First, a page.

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Fashionably smart: 5 fashion service brands that are smart on social

Angela Allan
Technology Journalist

Angela Allan is a music and lifestyle journalist with a special interest in technology and startup culture. Angela writes for Rolling Stone and the Star Weekly

Angela Allan
Technology Journalist

Angela Allan is a music and lifestyle journalist with a special interest in technology and startup culture. Angela writes for Rolling Stone and the Star Weekly

Strut your stuff on your social networks with help from Australia and New Zealand’s top fashion brands.

Creating a social media following is a big task for any business. Here we meet the brands that have taken social media to the next level, and what your business can learn from them.

The Daily Edited products

The Daily Edited

The Daily Edited is Alyce Tran and Tania Lui’s online store, which offers a range of beautiful personalised leather goods and stationery through their label, Edited. To grow the brand further, they decided to sponsor an Instagram post created by a blogger with more than 250,000 followers. 

“We approached Elle Ferguson to feature two of our products.  She posted one evening last year, and that night, we received an order every two to three minutes for a period of five hours.  We also gained around 600 new followers on our Instagram,” says Tran.

The lesson

Tran suggests aligning with other businesses or personalities that are targeting the audience you’d like to reach.

“Don’t be afraid to cross promote other brands that won’t affect your market. We’ve learnt a lot through collaborating with other small businesses, and particularly other women, who sell products to the same audience we try to target. 

“On Instagram, we’ve definitely created an engaged fan base and network for our business.” 

Karen Walker

What do you do when you want to harness the power of a quirky celebrity’s following on social media to promote your brand? Get them to front your latest eyewear campaign. That’s what New Zealand-based designer Karen Walker did with #ToastMeetsKaren. Toast is a rescued Cavalier King Charles Spaniel that wears designer outfits and has more than 160,000 followers on Instagram. Walker said that although she loves it when celebrities wear her designs, she felt that Toast “captures the essence of our brand in a campaign.”

The lesson

Bringing in an unexpected social media “star” – in Walker’s case, a dog – with a story that can integrate well with your business can help you tap into their following. On social media, it pays to have fun with what can be viewed as a “run-of-the-mill” campaign.

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Black Milk

Brisbane-based Black Milk credits social media with growing the six-year-old business into a multi-million dollar empire. Constantly sharing with their fans, whom they affectionately call “Sharkies”, including giving them sneak peeks of new releases and getting their opinions – creating a kind of online focus group.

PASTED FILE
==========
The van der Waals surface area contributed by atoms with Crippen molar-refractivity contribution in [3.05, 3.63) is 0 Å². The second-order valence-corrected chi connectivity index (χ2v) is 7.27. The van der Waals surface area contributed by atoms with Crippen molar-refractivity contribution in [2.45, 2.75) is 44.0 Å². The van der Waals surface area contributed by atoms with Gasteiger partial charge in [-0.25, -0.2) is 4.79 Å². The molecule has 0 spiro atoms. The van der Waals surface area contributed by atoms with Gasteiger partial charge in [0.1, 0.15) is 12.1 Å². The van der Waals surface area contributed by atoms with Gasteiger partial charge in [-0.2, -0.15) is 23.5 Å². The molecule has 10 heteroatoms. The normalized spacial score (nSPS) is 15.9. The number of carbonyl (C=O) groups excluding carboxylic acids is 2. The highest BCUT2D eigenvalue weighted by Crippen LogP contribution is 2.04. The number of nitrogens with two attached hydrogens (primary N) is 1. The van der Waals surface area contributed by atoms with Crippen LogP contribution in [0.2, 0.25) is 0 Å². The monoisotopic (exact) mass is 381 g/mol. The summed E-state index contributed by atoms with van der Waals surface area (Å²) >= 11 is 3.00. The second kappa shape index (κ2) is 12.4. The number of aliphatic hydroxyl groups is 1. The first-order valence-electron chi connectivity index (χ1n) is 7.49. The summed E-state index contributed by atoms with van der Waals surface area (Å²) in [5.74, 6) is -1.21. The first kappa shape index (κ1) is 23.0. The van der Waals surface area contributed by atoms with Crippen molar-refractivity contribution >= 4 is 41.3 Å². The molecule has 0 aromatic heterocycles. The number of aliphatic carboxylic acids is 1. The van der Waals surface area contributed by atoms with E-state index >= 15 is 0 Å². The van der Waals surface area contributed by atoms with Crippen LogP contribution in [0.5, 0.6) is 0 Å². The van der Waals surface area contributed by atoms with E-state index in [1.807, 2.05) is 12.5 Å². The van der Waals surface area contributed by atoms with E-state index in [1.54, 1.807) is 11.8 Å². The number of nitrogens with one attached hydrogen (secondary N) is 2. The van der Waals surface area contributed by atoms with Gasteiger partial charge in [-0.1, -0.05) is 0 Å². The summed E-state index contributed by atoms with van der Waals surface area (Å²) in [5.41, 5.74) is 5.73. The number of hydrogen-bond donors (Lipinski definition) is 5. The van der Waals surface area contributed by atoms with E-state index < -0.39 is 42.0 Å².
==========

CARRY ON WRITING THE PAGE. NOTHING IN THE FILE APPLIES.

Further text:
Through this, the brand – which has almost two million fans on Twitter, Facebook and Instragram combined – is engaging with their Sharkies constantly, including them as part of the brand.

The lesson

Sharing authentic sides of your business online can provide a valuable and inexpensive channel to your customers, leading to the possibility of unwavering brand loyalty.


Myer recently launched their Autumn/Winter 2015 collection inviting all their Myer One loyalty program members to an exclusive runway show featuring Myer ambassadors Jennifer Hawkins and Chris Smith.

Prior to the show, they encouraged fashionistas to use hashtags #MyerFashionLaunch #MyerAW15 pushing their brand onto potential customers through their loyal ones. The combination worked. The next day in store, four of the $500 Arthur Galan printed jumpsuits – the same design worn by Jennifer Hawkins on the catwalk – had been sold.

The lesson

Hand over the social reins to your advocates. Host an event relevant to your industry and encourage customers to tweet and Instagram images using a prominent and visible hashtag. With online orders, include a note to encourage customers to upload images of your products using a hashtag. It’s a great way to build and maintain relationships.


Since 2011, Showpo founder Jane Lu used social media to grow into a million-dollar business in its first year.

Lu implemented a simple but effective method to generate “likes” on the Showpo Facebook page: encouraging customers to tag themselves in promotional photos for the chance to win that item, increasing customer engagement on the page*.

The lesson

All small businesses can create engagement on social media through simple online competitions, and by tapping into your customers’ desires to win a product, it’s an inexpensive way to grow your business.

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